Rapist jailed after targeting 'vulnerable' sex workers on escort sites

·3-min read
Sajad Jamalvatan, 25, preyed on sex workers by contacting them on escort sites, inviting them to his home in Chelsea, London, and pretending to pay them.
Sajad Jamalvatan, 25, preyed on sex workers by contacting them on escort sites and inviting them to his London home.

A rapist who targeted "vulnerable" sex workers on escort websites has been jailed for 19 years.

Sajad Jamalvatan, 25, preyed on sex workers by contacting them online, inviting them to his home in Chelsea, London, and pretending to pay them.

Victims would try to escape when they realised they were in danger but Jamalvatan overpowered them.

The PhD student would then become violent if they tried to defend themselves, pinning them down and telling them not to scream.

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On one occasion, Jamalvatan subjected a woman to an attack lasting more than an hour.

He then told her he was "not a bad person", it was the "first time" he had committed this act and that he had taken Class A drugs which caused him to be violent.

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Jamalvatan, who was reportedly a survivor of the Grenfell Tower disaster in 2017, began targeting women two years later, police said.

During his two-week trial at Isleworth Crown Court, the jury heard how police launched a year-long investigation, which included working with charity National Ugly Mugs – that aims to "end all forms of violence against sex workers" – to connect with and support victims.

He was found guilty of five counts of rape against two female sex workers between August and October 2019 and was sentenced last week, police said.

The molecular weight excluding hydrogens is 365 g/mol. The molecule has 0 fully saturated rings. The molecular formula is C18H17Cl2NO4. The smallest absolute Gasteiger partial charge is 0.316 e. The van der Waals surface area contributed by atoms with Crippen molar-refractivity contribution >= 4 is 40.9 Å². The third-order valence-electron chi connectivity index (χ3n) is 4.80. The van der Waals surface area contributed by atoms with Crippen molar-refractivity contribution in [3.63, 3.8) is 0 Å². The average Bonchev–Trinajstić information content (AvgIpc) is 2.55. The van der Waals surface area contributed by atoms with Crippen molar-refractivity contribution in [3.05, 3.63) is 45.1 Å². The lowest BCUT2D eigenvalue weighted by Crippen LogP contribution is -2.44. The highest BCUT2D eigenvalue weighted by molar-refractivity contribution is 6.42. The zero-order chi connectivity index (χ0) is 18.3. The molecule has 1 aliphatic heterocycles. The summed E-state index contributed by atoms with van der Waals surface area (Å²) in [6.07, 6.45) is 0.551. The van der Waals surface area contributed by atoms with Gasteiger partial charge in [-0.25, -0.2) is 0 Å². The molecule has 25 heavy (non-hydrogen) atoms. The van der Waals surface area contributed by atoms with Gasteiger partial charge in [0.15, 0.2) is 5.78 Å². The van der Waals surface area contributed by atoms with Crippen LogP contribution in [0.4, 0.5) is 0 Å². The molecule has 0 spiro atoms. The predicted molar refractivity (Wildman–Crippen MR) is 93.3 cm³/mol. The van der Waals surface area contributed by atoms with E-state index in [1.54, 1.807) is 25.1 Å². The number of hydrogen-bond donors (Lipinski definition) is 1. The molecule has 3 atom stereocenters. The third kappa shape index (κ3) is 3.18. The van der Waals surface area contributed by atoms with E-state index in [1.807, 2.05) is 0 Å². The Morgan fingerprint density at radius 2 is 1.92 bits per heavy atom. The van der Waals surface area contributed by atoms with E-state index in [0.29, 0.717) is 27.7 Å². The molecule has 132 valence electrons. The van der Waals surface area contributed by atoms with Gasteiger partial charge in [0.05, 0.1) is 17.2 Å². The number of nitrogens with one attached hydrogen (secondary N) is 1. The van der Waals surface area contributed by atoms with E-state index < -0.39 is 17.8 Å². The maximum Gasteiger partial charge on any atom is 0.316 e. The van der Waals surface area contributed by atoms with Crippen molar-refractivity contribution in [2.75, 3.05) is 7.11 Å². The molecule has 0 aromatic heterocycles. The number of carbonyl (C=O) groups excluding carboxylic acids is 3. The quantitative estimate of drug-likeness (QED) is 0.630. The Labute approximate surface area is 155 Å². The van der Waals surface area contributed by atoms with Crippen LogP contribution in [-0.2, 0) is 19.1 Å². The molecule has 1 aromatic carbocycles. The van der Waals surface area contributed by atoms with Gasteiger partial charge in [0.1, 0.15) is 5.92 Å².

Detective constable James Drummond from Central West Public Protection Unit said: "Jamalvatan is a man who has a very clear victim profile – vulnerable women.

"It was determined at court that Jamalvatan felt the women he targeted were not worthy of his respect, and he sought to undermine their reports of rape by suggesting to police that they were not trustworthy because of their work.

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"He also compulsively lied to police throughout this investigation, parading as a straight-laced PhD student who was looking after his auntie and mother. This couldn't be further from the truth."

Drummond added: "It is clear that Jamalvatan has no comprehension of the severity of the acts he has committed, and the damage, both psychological and physical, which he has inflicted."

He said police believed there may be more victims and urged them to come forward.

"The Met has specially-trained officers and partner charities who can help victims, and detectives who are absolutely devoted to making sure that people like Jamalvatan are prevented from hurting women and girls."

Meanwhile, a National Ugly Mugs spokesperson said: "We applaud the courage of the victims who came forward in this case and are pleased that we could offer some support in the investigations."

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